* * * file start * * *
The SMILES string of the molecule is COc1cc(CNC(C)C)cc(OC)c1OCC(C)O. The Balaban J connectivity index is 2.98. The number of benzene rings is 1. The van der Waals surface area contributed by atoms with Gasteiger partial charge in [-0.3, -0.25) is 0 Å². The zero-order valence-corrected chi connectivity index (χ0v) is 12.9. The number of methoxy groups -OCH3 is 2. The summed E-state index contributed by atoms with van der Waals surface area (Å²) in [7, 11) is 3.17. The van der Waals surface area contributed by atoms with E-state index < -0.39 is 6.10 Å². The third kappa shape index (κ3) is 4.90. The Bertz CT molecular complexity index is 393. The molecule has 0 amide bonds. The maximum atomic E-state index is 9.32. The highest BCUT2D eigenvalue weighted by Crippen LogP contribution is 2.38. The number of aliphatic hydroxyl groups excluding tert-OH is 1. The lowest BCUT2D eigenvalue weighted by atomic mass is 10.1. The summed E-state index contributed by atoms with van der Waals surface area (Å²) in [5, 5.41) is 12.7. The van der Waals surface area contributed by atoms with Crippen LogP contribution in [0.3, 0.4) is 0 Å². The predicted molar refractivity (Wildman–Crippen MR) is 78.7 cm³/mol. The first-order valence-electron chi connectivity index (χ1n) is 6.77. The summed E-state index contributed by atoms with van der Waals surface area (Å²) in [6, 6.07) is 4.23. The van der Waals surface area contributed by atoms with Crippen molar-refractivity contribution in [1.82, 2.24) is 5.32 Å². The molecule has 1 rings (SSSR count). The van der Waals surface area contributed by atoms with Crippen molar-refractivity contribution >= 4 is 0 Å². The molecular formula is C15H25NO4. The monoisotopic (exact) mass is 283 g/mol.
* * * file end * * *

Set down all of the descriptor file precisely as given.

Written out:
The SMILES string of the molecule is COc1cc(CNC(C)C)cc(OC)c1OCC(C)O. The Balaban J connectivity index is 2.98. The number of benzene rings is 1. The van der Waals surface area contributed by atoms with Gasteiger partial charge in [-0.3, -0.25) is 0 Å². The zero-order valence-corrected chi connectivity index (χ0v) is 12.9. The number of methoxy groups -OCH3 is 2. The summed E-state index contributed by atoms with van der Waals surface area (Å²) in [7, 11) is 3.17. The van der Waals surface area contributed by atoms with E-state index < -0.39 is 6.10 Å². The third kappa shape index (κ3) is 4.90. The Bertz CT molecular complexity index is 393. The molecule has 0 amide bonds. The maximum atomic E-state index is 9.32. The highest BCUT2D eigenvalue weighted by Crippen LogP contribution is 2.38. The number of aliphatic hydroxyl groups excluding tert-OH is 1. The lowest BCUT2D eigenvalue weighted by atomic mass is 10.1. The summed E-state index contributed by atoms with van der Waals surface area (Å²) in [5, 5.41) is 12.7. The van der Waals surface area contributed by atoms with Crippen LogP contribution in [0.3, 0.4) is 0 Å². The predicted molar refractivity (Wildman–Crippen MR) is 78.7 cm³/mol. The first-order valence-electron chi connectivity index (χ1n) is 6.77. The summed E-state index contributed by atoms with van der Waals surface area (Å²) in [6, 6.07) is 4.23. The van der Waals surface area contributed by atoms with Crippen molar-refractivity contribution in [1.82, 2.24) is 5.32 Å². The molecule has 1 rings (SSSR count). The van der Waals surface area contributed by atoms with Crippen molar-refractivity contribution >= 4 is 0 Å². The molecular formula is C15H25NO4. The monoisotopic (exact) mass is 283 g/mol.